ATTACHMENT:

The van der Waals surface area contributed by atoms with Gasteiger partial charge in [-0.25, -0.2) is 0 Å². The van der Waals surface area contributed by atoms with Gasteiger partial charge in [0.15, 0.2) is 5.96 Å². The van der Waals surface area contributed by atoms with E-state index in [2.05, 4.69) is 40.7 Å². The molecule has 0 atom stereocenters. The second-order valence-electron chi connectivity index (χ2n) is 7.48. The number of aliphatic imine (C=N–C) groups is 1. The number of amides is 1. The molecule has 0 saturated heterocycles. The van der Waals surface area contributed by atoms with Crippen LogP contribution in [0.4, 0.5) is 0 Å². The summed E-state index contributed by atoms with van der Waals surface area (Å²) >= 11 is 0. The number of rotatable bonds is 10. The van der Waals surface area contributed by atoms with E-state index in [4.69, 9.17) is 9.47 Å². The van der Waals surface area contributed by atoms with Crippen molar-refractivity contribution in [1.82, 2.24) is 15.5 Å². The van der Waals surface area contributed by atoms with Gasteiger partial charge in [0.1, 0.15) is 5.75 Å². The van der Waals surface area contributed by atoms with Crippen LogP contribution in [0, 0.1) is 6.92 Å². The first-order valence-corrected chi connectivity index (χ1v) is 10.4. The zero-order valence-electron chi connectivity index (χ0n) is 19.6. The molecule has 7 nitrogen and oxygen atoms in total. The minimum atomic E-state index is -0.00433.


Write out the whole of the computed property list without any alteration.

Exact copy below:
The van der Waals surface area contributed by atoms with Gasteiger partial charge in [-0.25, -0.2) is 0 Å². The van der Waals surface area contributed by atoms with Gasteiger partial charge in [0.15, 0.2) is 5.96 Å². The van der Waals surface area contributed by atoms with E-state index in [2.05, 4.69) is 40.7 Å². The molecule has 0 atom stereocenters. The second-order valence-electron chi connectivity index (χ2n) is 7.48. The number of aliphatic imine (C=N–C) groups is 1. The number of amides is 1. The molecule has 0 saturated heterocycles. The van der Waals surface area contributed by atoms with Crippen LogP contribution in [0.4, 0.5) is 0 Å². The summed E-state index contributed by atoms with van der Waals surface area (Å²) >= 11 is 0. The number of rotatable bonds is 10. The van der Waals surface area contributed by atoms with E-state index in [4.69, 9.17) is 9.47 Å². The van der Waals surface area contributed by atoms with Crippen molar-refractivity contribution in [1.82, 2.24) is 15.5 Å². The van der Waals surface area contributed by atoms with Gasteiger partial charge in [0.1, 0.15) is 5.75 Å². The van der Waals surface area contributed by atoms with Crippen LogP contribution in [0, 0.1) is 6.92 Å². The first-order valence-corrected chi connectivity index (χ1v) is 10.4. The zero-order valence-electron chi connectivity index (χ0n) is 19.6. The molecule has 7 nitrogen and oxygen atoms in total. The minimum atomic E-state index is -0.00433.